Oregon Law School 1L Study Guide for Criminal Law

Title: Oregon Law School 1L Study Guide for Criminal Law

I. Introduction to Criminal Law
Concept: The purpose of criminal law is to deter, punish, and rehabilitate offenders. It involves the prosecution by the state of a person for an act classified as a crime.

Case: Beccaria’s On Crimes and Punishments (1764)
IRAC: This is not a court case but a seminal work that provides the philosophical foundation for criminal law, dealing with issues such as the social contract, the rationalization of punishment, and the proper role of criminal statutes.

II. Elements of a Crime
Concept: A crime typically involves two elements: an actus reus (guilty act) and a mens rea (guilty mind).

Case: People v. Decina (1956)
Issue: Whether driving while knowing that one is susceptible to epileptic seizures qualifies as actus reus and mens rea for negligent homicide.
Rule: Conduct becomes criminal when it involves a voluntary act that results in harm.
Application: The defendant’s decision to drive while aware of his condition was a voluntary act that caused harm.
Conclusion: The court held the defendant guilty, the act and knowledge of possible harm satisfied the criteria for actus reus and mens rea.

III. Homicide
Concept: Homicide is the killing of one human being by another. It can be classified into degrees (first and second) and types (murder, manslaughter).

Case: People v. Anderson (1968)
Issue: Whether premeditation and deliberation, required for first-degree murder, could be inferred from the nature of the attack.
Rule: Under California’s 1872 Penal Code, first-degree murder requires “willful, deliberate, and premeditated killing.”
Application: The court found that the evidence did not necessarily infer premeditation and deliberation.
Conclusion: The court decided to overturn the first-degree murder conviction, ruling that there was not enough evidence to infer premeditation and deliberation.

IV. Oregon Revised Statute 163.115
Concept: In Oregon, murder is defined by statute, ORS 163.115, which includes intent to cause the death of another human being.

V. Defenses to Crimes
Concept: Defenses to crimes include self-defense, insanity, and intoxication.

Case: State v. Leidholm (1983)
Issue: Whether the defendant’s belief of being in imminent danger should be judged on a subjective or an objective standard.
Rule: A defendant is entitled to use self-defense if they believe they are in imminent danger.
Application: The court found that the defendant’s belief was based on her personal experience and thus came under self-defense.
Conclusion: The court ruled in favor of a subjective standard for imminent danger.

VI. Inchoate Crimes
Concept: Inchoate crimes involve steps taken toward committing a crime, e.g., attempt, solicitation, and conspiracy.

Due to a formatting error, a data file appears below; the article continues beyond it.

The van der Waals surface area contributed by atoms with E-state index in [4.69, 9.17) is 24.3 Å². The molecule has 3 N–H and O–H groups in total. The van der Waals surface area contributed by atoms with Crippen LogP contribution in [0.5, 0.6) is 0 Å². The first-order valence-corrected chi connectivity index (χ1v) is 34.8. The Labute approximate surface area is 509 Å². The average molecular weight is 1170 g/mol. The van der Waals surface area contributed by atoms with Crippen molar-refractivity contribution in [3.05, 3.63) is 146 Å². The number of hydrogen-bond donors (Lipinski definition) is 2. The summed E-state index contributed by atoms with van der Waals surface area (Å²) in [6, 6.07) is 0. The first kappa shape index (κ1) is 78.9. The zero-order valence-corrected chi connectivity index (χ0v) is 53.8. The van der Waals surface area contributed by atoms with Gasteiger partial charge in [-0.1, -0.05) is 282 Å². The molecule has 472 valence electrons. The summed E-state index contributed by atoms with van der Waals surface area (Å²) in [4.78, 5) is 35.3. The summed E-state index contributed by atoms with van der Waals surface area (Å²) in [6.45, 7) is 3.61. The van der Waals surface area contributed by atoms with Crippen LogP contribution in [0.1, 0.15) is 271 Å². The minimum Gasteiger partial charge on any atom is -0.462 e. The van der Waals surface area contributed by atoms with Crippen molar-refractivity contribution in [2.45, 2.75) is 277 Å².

Case: United States v. Mandujano (1976)
Issue: Whether an incomplete act, absent the intent to commit a crime, is punishable under law.
Rule: Inchoate offenses are punishable, even if they don’t result in a completed crime.
Application: The court ruled that the defendant’s act constituted an attempt to commit a crime.
Conclusion: The court held the defendant guilty of attempted crime.

VII. Crimes against Property
Concept: Crimes against property involve interference with the property rights of others. For example, theft, burglary, arson.

Case: State v. Kipf (1965)
Issue: Whether the entry into a building with intent to steal qualifies as burglary.
Rule: The crime of burglary requires unlawful entry into a building with intent to commit a crime.
Application: The court found the defendant had entered the building with the intent to steal.
Conclusion: The court held the defendant guilty of burglary.

VIII. Sex Offenses and Rape
Concept: Sex offenses include rape, sexual assault, sexual harassment, etc. Rape is defined under ORS 163.375 in Oregon.

Case: People v. Liberta (1984)
Issue: Whether a husband can be charged with the rape of his wife.
Rule: Non-consensual sexual intercourse qualifies as rape, regardless of the marital status of the parties involved.
Application: The court found that the defendant had sex with his wife without her consent.
Conclusion: The court held that a husband can indeed be charged with the rape of his wife.

IX. Sentencing and Punishment
Concept: Sentencing is the imposition of a penalty on a defendant following a guilty verdict.

Case: Oregon v. Ice (2009)
Issue: Whether the Sixth Amendment’s jury-trial guarantee applies to sentences for discrete crimes.
Rule: The judge has the discretion to decide whether sentences for multiple offenses run concurrently or consecutively.
Application: The court held that the state law allowing judges to impose consecutive sentences did not infringe on the Sixth Amendment’s guarantee.
Conclusion: Judges can impose consecutive sentences for multiple offenses.

This guide provides a fundamental understanding of criminal law for a 1L law student in Oregon. It includes the essential concepts, case laws, and the IRACs for each case. This guide should be used as a starting point to further explore and understand the complexities of criminal law. It is also advisable to supplement this guide with classroom notes and textbooks.

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